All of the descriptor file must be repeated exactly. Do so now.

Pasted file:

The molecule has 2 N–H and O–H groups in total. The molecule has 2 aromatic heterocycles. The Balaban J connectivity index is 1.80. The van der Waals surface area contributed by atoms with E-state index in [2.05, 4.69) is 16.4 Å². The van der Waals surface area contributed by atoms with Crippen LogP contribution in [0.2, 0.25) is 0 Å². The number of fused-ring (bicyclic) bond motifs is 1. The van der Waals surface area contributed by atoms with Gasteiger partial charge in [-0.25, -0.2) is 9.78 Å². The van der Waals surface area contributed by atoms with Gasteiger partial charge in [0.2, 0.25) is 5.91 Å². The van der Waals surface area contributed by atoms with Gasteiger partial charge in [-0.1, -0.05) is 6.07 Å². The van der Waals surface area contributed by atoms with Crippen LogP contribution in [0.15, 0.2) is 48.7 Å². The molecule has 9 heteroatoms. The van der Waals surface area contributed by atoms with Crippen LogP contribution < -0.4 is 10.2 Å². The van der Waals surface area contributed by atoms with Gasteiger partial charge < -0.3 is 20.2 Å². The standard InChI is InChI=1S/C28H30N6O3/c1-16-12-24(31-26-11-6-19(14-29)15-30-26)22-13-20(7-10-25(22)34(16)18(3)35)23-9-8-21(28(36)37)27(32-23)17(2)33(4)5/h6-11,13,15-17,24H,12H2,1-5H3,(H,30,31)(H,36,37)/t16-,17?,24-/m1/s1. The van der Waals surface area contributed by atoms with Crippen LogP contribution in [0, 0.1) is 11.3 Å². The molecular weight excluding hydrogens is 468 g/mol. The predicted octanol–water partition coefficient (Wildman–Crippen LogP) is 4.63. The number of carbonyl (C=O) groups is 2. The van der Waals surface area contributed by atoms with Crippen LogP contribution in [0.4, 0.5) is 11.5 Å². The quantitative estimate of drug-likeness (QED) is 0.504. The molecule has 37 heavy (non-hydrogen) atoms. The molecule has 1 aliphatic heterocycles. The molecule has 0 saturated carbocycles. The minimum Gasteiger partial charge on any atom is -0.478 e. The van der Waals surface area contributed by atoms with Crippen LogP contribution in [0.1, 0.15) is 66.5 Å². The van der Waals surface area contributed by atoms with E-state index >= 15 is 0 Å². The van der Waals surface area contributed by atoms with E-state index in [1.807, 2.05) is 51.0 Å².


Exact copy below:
The molecule has 2 N–H and O–H groups in total. The molecule has 2 aromatic heterocycles. The Balaban J connectivity index is 1.80. The van der Waals surface area contributed by atoms with E-state index in [2.05, 4.69) is 16.4 Å². The van der Waals surface area contributed by atoms with Crippen LogP contribution in [0.2, 0.25) is 0 Å². The number of fused-ring (bicyclic) bond motifs is 1. The van der Waals surface area contributed by atoms with Gasteiger partial charge in [-0.25, -0.2) is 9.78 Å². The van der Waals surface area contributed by atoms with Gasteiger partial charge in [0.2, 0.25) is 5.91 Å². The van der Waals surface area contributed by atoms with Gasteiger partial charge in [-0.1, -0.05) is 6.07 Å². The van der Waals surface area contributed by atoms with Crippen LogP contribution in [0.15, 0.2) is 48.7 Å². The molecule has 9 heteroatoms. The van der Waals surface area contributed by atoms with Crippen LogP contribution < -0.4 is 10.2 Å². The van der Waals surface area contributed by atoms with Gasteiger partial charge < -0.3 is 20.2 Å². The standard InChI is InChI=1S/C28H30N6O3/c1-16-12-24(31-26-11-6-19(14-29)15-30-26)22-13-20(7-10-25(22)34(16)18(3)35)23-9-8-21(28(36)37)27(32-23)17(2)33(4)5/h6-11,13,15-17,24H,12H2,1-5H3,(H,30,31)(H,36,37)/t16-,17?,24-/m1/s1. The van der Waals surface area contributed by atoms with Crippen LogP contribution in [0, 0.1) is 11.3 Å². The molecular weight excluding hydrogens is 468 g/mol. The predicted octanol–water partition coefficient (Wildman–Crippen LogP) is 4.63. The number of carbonyl (C=O) groups is 2. The van der Waals surface area contributed by atoms with Crippen LogP contribution in [0.4, 0.5) is 11.5 Å². The quantitative estimate of drug-likeness (QED) is 0.504. The molecule has 37 heavy (non-hydrogen) atoms. The molecule has 1 aliphatic heterocycles. The molecule has 0 saturated carbocycles. The minimum Gasteiger partial charge on any atom is -0.478 e. The van der Waals surface area contributed by atoms with Crippen LogP contribution in [0.1, 0.15) is 66.5 Å². The van der Waals surface area contributed by atoms with E-state index >= 15 is 0 Å². The van der Waals surface area contributed by atoms with E-state index in [1.807, 2.05) is 51.0 Å².